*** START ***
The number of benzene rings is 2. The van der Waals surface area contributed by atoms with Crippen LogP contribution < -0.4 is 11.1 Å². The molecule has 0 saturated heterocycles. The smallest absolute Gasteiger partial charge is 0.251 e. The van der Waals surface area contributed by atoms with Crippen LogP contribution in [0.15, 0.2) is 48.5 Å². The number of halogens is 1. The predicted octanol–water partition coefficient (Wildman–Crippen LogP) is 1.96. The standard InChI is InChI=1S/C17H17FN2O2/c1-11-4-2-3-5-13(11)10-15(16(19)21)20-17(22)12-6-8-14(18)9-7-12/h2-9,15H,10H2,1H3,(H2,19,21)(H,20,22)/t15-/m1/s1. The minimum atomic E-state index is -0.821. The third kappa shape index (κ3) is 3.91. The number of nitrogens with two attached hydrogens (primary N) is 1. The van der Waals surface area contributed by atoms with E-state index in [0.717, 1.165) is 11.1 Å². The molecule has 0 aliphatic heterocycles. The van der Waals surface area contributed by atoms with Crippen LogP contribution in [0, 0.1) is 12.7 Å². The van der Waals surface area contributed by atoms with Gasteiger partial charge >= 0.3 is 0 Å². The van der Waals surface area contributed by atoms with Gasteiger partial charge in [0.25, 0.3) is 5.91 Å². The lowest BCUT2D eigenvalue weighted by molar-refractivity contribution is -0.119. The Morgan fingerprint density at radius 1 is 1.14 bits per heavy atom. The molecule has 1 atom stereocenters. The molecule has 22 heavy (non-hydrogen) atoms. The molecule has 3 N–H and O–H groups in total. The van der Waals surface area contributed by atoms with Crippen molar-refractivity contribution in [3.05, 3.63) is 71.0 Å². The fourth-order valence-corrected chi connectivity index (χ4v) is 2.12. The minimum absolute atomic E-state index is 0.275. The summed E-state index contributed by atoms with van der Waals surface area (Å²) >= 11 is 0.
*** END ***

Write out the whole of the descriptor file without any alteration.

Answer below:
The number of benzene rings is 2. The van der Waals surface area contributed by atoms with Crippen LogP contribution < -0.4 is 11.1 Å². The molecule has 0 saturated heterocycles. The smallest absolute Gasteiger partial charge is 0.251 e. The van der Waals surface area contributed by atoms with Crippen LogP contribution in [0.15, 0.2) is 48.5 Å². The number of halogens is 1. The predicted octanol–water partition coefficient (Wildman–Crippen LogP) is 1.96. The standard InChI is InChI=1S/C17H17FN2O2/c1-11-4-2-3-5-13(11)10-15(16(19)21)20-17(22)12-6-8-14(18)9-7-12/h2-9,15H,10H2,1H3,(H2,19,21)(H,20,22)/t15-/m1/s1. The minimum atomic E-state index is -0.821. The third kappa shape index (κ3) is 3.91. The number of nitrogens with two attached hydrogens (primary N) is 1. The van der Waals surface area contributed by atoms with E-state index in [0.717, 1.165) is 11.1 Å². The molecule has 0 aliphatic heterocycles. The van der Waals surface area contributed by atoms with Crippen LogP contribution in [0, 0.1) is 12.7 Å². The van der Waals surface area contributed by atoms with Gasteiger partial charge >= 0.3 is 0 Å². The van der Waals surface area contributed by atoms with Gasteiger partial charge in [0.25, 0.3) is 5.91 Å². The lowest BCUT2D eigenvalue weighted by molar-refractivity contribution is -0.119. The Morgan fingerprint density at radius 1 is 1.14 bits per heavy atom. The molecule has 1 atom stereocenters. The molecule has 22 heavy (non-hydrogen) atoms. The molecule has 3 N–H and O–H groups in total. The van der Waals surface area contributed by atoms with Crippen molar-refractivity contribution in [3.05, 3.63) is 71.0 Å². The fourth-order valence-corrected chi connectivity index (χ4v) is 2.12. The minimum absolute atomic E-state index is 0.275. The summed E-state index contributed by atoms with van der Waals surface area (Å²) >= 11 is 0.